A fitting close to the strike today, with a roving band of musicians on the pickets and poetry in several languages on the Languages picket (I was even compelled to write up a quick sonnet during the picketing), followed by a sprawling march around campus to Helen Hadley Hall, where Chinese graduate employees are fighting discrimination from their landlord, and from there to Betts House, home of Yale’s Globalization Center. Today we called for global leadership from Yale in the form of a new commitment to human rights and global justice. And LWB-favorite Barbara Ehrenreich was there to share moving words on issues and the fight ahead.

This week we ratcheted up the pressure on Yale, brought the message to new audiences, mobilized and organized new people, and broke down Yale’s decade-long policy of non-engagement with the union representing the teachers who makes this university function. Now on to that meeting with Roland Betts…

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Powerful picketing all afternoon today, including a thundering presence outside of the Yale Corporation’s meeting, complete with megaphone-enhanced trumpet. We had our strongest undergraduate turnout yet, marching down College Street chanting “My TA deserves fair pay” and joining our teachers in standing for educational excellence and equal opportunity at Yale. And Jesse Jackson certainly draws a crowd.

The biggest news of the day, though is Yale Corporation Senior Fellow Roland Betts’ agreement to meet with GESO, a historic concession from the body which has refused such meetings for over a decade. Just another way in which this strike has made visible the work and the workers which Yale refuses to see. Bringing Yale to the table is a crucial step in bringing Yale to the point of recognizing these workers, recognizing their work, and recognizing their union.

We had a great crowd of undergrads and prospective students at our ice cream social last night to discuss the strike and progressive activism on campus. The event was made that much more interesting by a protest outside by the Committee for Freedom (right-wing undergrads from the Party of the Right) with slogans like “GESO caused the tsunami.” Nice to know that at least some of the folks in the Committee for Freedom see public protest as legitimate. I think their failure, after a couple hours of tabling at the bazaar for prospective students, to recruit a single prospective student, or more than four current undergrads, to come make posters and protest us speaks nicely to the sentiment on campus.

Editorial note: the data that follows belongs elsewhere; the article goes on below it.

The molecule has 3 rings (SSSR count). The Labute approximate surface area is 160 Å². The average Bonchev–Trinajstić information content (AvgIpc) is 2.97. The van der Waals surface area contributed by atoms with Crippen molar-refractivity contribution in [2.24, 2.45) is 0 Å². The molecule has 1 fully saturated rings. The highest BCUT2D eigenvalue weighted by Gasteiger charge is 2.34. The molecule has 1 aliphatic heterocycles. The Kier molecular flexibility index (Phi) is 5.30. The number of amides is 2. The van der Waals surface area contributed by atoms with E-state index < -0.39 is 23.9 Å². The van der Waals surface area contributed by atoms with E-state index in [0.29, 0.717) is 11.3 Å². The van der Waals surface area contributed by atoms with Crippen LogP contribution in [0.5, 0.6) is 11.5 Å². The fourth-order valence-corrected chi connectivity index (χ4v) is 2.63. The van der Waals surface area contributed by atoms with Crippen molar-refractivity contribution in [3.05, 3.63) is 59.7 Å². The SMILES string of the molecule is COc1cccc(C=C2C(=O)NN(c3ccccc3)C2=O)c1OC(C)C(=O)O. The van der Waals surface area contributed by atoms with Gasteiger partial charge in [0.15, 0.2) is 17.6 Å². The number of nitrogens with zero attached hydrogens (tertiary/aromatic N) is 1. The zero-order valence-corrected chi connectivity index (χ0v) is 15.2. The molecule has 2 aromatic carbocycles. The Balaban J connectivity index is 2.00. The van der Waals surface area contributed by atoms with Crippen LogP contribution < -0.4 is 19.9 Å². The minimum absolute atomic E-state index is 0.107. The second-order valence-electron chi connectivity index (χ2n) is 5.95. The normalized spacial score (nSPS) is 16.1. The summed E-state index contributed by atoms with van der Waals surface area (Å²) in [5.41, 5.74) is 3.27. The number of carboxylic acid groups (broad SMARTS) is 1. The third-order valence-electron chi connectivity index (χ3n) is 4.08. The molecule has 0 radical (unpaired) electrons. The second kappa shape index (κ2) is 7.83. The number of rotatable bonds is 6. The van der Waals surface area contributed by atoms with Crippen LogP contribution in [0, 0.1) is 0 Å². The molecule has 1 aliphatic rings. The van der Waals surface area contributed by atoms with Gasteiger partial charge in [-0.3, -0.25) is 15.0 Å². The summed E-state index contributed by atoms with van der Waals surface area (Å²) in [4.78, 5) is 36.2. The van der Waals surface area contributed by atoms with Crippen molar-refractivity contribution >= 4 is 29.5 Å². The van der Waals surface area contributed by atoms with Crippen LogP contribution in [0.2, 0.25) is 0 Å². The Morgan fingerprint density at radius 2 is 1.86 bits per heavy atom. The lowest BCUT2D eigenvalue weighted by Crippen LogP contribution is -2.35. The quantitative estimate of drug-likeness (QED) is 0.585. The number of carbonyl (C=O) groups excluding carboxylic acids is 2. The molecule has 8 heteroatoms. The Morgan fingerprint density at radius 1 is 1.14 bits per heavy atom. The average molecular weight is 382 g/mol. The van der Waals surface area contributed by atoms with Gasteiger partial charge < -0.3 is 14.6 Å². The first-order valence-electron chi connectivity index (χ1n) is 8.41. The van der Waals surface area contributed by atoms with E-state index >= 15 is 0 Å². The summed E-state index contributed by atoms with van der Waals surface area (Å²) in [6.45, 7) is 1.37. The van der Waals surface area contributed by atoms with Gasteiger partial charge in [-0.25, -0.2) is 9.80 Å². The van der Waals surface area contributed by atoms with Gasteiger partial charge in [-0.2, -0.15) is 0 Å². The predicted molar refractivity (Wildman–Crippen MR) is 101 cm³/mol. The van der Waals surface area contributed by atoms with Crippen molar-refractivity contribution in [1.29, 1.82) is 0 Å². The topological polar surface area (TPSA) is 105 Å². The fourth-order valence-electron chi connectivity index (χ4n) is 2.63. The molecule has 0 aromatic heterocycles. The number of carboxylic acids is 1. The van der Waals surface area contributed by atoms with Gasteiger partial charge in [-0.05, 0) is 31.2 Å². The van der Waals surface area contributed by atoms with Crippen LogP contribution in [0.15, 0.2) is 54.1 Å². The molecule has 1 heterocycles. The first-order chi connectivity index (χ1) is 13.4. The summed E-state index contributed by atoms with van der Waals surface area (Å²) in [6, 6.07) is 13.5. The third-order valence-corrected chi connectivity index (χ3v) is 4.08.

This morning we revived Education in the Streets and, just as we did two years ago, set up classrooms on College Street in which graduate employees, undergrads, and community members taught classes on the issues at the center of the strike and of the social movement in this city. Scores of students turned out for classes on diversity, debt, contract negotiations, community benefits, and the challenges facing women in the sciences. Attending the latter was a particularly appropriate reason for me to miss my seminar on the Political Economy of Gender.

After moving words from John Wilhelm and others, we picketed a panel of Yale alumni in Battell Chapel including Roland Betts, Senior Fellow of the Yale Corporation. Unfortunately but unsurprisingly, the doors were locked and Betts refused to come out and speak with us, valuing the discussions in our sections as little and fearing disucussion with the people who lead those sections as much, apparently, as President Levin.

The Yale Corporation met this weekend and agreed, in response to a sustained mobilization by community members, and a broad coalition of students, to extend its Homebuyer Program to all of Fair Haven, prompting an official announcement yesterday of the policy shift VP Bruce Alexander promised last month. This is a real victory for light and truth at Yale.

The Corporation also appointed its Senior Fellow, John Pepper of Proctor and Gamble, to replace the Vice President for Finance and Administration seat Bob Culver left over the summer. Let’s hope he makes a better effort to respond constructively to the demands of working people than his predecessor. Replacing Culver as Senior Fellow will be long-time GWB friend Roland Betts.

Meanwhile, tonight at 6:30 PM members of Local 34 and GESO will march out of their membership meetings and converge on Cross Campus for a powerful Human Rights Day action demanding change in the University’s policy towards its female workers. Be there. Barbara Ehrenreich will be.